THING:Travel itineraries from Flickr photo trails from Geeking With Greg. Greg Linden links to a paper by American and Israeli researchers on “cleverly [using] the data often embedded in Flickr photos (e.g. timestamp, tags, sometimes GPS) to produce trails of where people have been in their travels.” It makes sense that the most interesting points along a path would also be the most photographed, so this could be a great way to note can’t-miss spots, common travel routes, and typical trip durations. An inspiring quote from the paper:
By aggregating such timed paths of many users, one can construct itineraries that reflect the “wisdom” of touring crowds. Each such itinerary is composed of a sequence of POIs, with recommended visit times and approximate transit times between them.
THING:How Rap Tears Up the Boring Art Vs. Commerce Argument from The Awl. Selling out has a different connotation in hip-hop than it does in other spheres. Though punk and hip-hop grew up at the same time and place and in the same socioeconomic conditions, the two have had very different ideas on mass appeal. (Yes, this is lumping thousands of musicians and millions of fans into two groups. I’m sorry.)
We can all agree the Black Eyed Peas sold out — they completely changed everything about their sound and image, conscious of their brand and marketability the whole time, and wedding receptions will never be the same. I’m sure they weep into their pallets of Franklins every night, thinking about all the underground respect they lost in the process. But many rappers have been able to market themselves without significantly changing their sound. None of this is new information, but the Awl article certainly presents a worth-reading take on the issue.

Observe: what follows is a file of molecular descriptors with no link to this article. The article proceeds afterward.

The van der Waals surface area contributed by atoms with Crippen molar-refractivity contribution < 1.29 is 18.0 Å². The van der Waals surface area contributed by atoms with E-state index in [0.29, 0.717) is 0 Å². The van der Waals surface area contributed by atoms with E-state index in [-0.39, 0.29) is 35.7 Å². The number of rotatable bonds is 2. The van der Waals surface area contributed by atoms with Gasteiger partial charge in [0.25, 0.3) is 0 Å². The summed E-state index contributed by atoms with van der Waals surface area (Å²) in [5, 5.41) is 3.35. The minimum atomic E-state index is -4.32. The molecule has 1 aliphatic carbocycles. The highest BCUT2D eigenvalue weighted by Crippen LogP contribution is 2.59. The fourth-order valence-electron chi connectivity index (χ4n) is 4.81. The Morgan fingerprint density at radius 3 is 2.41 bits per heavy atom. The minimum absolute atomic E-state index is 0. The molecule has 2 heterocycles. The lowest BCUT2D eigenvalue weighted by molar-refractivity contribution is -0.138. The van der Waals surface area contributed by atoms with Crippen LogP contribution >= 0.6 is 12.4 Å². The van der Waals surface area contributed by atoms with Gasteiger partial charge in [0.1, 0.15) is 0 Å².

A Video of Americans Pretending to Care About the World Cup
Even though the U.S. lost its knockout round match against its nemesis Ghana, this World Cup still produced one of the best moments in American soccer history, and certainly the most widely experienced — Landon Donovan’s last-minute, life-or-death goal against Algeria did the kind of Twitter damage unseen since Michael Jackson’s death. An amazing montage of Americans from Arkansas to France celebrating the score:
THING: Copyright: The Elephant in the Middle of the Glee Club from Balkinization. Glee might be the most unrealistic show on TV, now that [something something Lost joke]. How is a tiny extracurricular group able to pay $150k copyright fines for releasing videos of their performances? Let us discuss copyright.
THING:Mind Over Mass Media from the New York Times. You may have heard that Twitter is making you dumb. (Yes, you also probably heard the same thing about mime in 450 BCE, and look how smart that’s made you.) Well, Harvard psychology professor and best-selling pop science author Steven Pinker says Twitter isn’t bad for you, which sounds kind of like Harvard psychology professor and best-selling pop science author Steven Pinker says Twitter is good for you to me!
In fact, there isn’t anything — except for, like, helmetless motorcycling — that can make you dumber or smarter at anything else, so to speak:
Music doesn’t make you better at math, conjugating Latin doesn’t make you more logical, brain-training games don’t make you smarter. Accomplished people don’t bulk up their brains with intellectual calisthenics; they immerse themselves in their fields. Novelists read lots of novels, scientists read lots of science.
We have no complaints; ENGINE stepped up to the challenge. For example, during our 2008 site project it took some extra steps to marry ENGINE’s code with our museum’s website. But with Ben’s assistance, this process was very smooth, and in turn, made the 2009 site project even better.
– Armistead Booker, Associate media designer
American Museum of Natural History